I'm Albine and welcome to Episode 1 of our Tagalog Conversation Series on blog!

Besides the usual Tagalog Conversation Series on YouTube, this is another way of presenting you a practical approach to your Tagalog practice. This new series of conversation is basically inspired by many of my students: either from One On One Premium Classes or from the no-fee Group Coaching...

Or at least one of this series may have been contributed by smart individuals like you who contacted me through email, through private chat, or through feedback from any of my social media posts. I appreciate you from taking your time off to send your suggestions and to tell me your struggles in learning Tagalog as your second or third language.

Tagalog Conversation

Let's start off with this conversation between a man and a woman. The man tries to ask the woman if she can go out with him, to dine out.

Nimuel: May gagawín ka ba bukas?
Chesa: Hindî ko pa alám. Depende.
Nimuel: Gustó kitáng yayaing kumain sa labás.
Chesa: Sigurado ka? Hindî ka nagbibirô?

As a teacher in Tagalog, I don't advice you to translate the Tagalog sentences word for word but I can help you understand the flow of the conversation by giving you its closest interpretation, and so here it goes:

Nimuel: Do you have things to do tomorrow?
Chesa: I'm not sure. It depends.
Nimuel: I want to take you out to dinner/lunch.
Chesa: Are you sure? Are you not kidding?

Notice the phrase "gustó kitáng yayain". It translates to "I'd like to ask you for"...

But it's followed by "kumain sa labas" which translates to "to eat outside".

It shows that the whole sentence "Gustó kitáng yayaing kumain sa labás" can also be translated as:

I'd like to ask you if you want to eat with me outside.

But then you can also say in Tagalog:

Gustó kitáng tanungín kung sasama ka sa aking kumain sa labás.

It can be confusing but did you realize that speaking is an art and therefore putting together these phrases and sentences can't be rigid? That's the point when we choose to avoid direct translations. Art plays a major part in crafting sentences. There are just more than one way to express one's thoughts in one sentence in one language.

Learn Tagalog While Learning Philippine Culture: The Faster Way To Acquire The Language

I encourage my students to also understand Philippine culture because two people coming from two different cultural orientations have different ways of sending the message across. One culture can be more direct, straightforward or blunt while the other is at the opposite side of the spectrum: they tend to be indirect, shy or reserved. Filipino culture lies on the latter. Therefore, without having knowledge on cultural differences, learning Tagalog can be a slow process to the students.

If you're practicing your Tagalog, I suggest you'd watch this documentary video:

Here in Aralín World community, one way of bringing you closer to Philippine arts and culture is by hosting virtual events on special occasions. The recent one was Buwán Ng Wikà 2021. Here's sharing our video on YouTube:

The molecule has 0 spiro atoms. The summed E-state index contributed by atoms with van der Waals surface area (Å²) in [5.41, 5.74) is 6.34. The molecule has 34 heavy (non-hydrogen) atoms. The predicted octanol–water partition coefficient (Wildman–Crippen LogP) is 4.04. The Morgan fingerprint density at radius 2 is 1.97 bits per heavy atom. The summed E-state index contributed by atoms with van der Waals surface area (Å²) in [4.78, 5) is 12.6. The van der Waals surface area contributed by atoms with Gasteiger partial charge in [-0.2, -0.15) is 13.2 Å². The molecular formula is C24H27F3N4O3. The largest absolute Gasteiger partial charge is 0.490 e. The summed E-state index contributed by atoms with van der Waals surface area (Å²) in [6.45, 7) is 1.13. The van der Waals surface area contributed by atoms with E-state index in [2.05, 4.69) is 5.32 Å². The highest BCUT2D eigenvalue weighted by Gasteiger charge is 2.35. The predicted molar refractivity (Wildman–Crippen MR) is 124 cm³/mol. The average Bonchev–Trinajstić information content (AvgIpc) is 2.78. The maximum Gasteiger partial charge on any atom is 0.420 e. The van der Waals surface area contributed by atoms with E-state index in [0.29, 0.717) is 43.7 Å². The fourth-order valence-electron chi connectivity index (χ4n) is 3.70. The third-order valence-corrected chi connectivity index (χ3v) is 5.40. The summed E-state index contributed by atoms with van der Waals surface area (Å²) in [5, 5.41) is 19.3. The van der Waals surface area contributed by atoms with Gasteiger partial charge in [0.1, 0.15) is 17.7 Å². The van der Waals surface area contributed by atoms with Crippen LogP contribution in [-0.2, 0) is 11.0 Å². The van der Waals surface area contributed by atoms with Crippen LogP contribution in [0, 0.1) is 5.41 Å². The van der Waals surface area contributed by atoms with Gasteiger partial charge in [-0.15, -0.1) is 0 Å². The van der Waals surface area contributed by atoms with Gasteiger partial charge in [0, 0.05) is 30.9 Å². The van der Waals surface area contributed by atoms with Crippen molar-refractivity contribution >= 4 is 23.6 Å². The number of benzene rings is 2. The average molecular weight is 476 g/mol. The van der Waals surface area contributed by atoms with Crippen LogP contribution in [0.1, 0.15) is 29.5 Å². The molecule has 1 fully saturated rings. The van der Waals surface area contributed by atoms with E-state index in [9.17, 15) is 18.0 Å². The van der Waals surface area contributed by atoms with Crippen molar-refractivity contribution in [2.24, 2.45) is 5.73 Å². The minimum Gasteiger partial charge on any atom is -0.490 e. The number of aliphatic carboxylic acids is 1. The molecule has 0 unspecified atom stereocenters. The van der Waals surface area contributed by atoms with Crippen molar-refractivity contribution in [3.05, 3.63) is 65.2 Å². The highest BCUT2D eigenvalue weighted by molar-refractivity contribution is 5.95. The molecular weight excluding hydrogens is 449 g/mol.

BUWÁN NG WIKÀ | Non-Filipinos Practicing Tagalog And Their Talents

English To Tagalog: "Are you free tomorrow?"

Just in case you're planning to take someone out for a date and you want to check if the person is free, this is how you'll say it in Tagalog:

May gagawin ka ba bukas?

Possible answers will be:

  1. "Mayroón siguro. Kauntî."; formal Tagalog and it translates to: "I might have. A few."
  2. "Meron siguro. Konti."; informal; native's way of spelling diphthongs.
  3. "Parang mayro'n, parang walâ. Hindî akó sigurado."; this translates to: "It seems I have (things to do), it seems no. I'm not sure."
  4. "Walâ namán."; it means "no, I declare."
  5. "Oo, mayroón."; means "yes, I have (something to do tomorrow)."

Another way to say "Are you free tomorrow?" is this:

Libre ka ba bukas?


Available ka ba bukas?

Possible answer will either be: oo (yes) or hindî (no).

So, did you have any experience asking "May gagawín ka ba?" or has anyone asked you the same question before? How did it go? Aside from those given above, what are other responses to this question?

Send Us A Message

If you're impatient in achieving your proficiency in Tagalog, I wish that you'd find a few Filipino friends or family who'll be there for you to practice with. Otherwise, our group events and regular meet ups are a great opportunity for you to practice your Tagalog.

Beginner In Tagalog?

If you find this lesson too advanced because you're just starting to learn Tagalog, we have a well-thought program available to beginners like you!

But most importantly, we're committed to hold your hand in your Tagalog journey. We understand the fun but difficulty in keeping the relationship with your Filipino colleague or friend or family that's why we can empathize with our students. We're consistent while at the same time persistent in finding ways to level up our modules because we believe that we evolve in certain awesome ways. Are you open to such beautiful evolution?

We're sending the syllabus upon request but simply click the link below:

Request For A Custom Quote

Salamat for reading this post. It's an honor to have served you here but I hope that you're doing well.

Kitakits! 🥰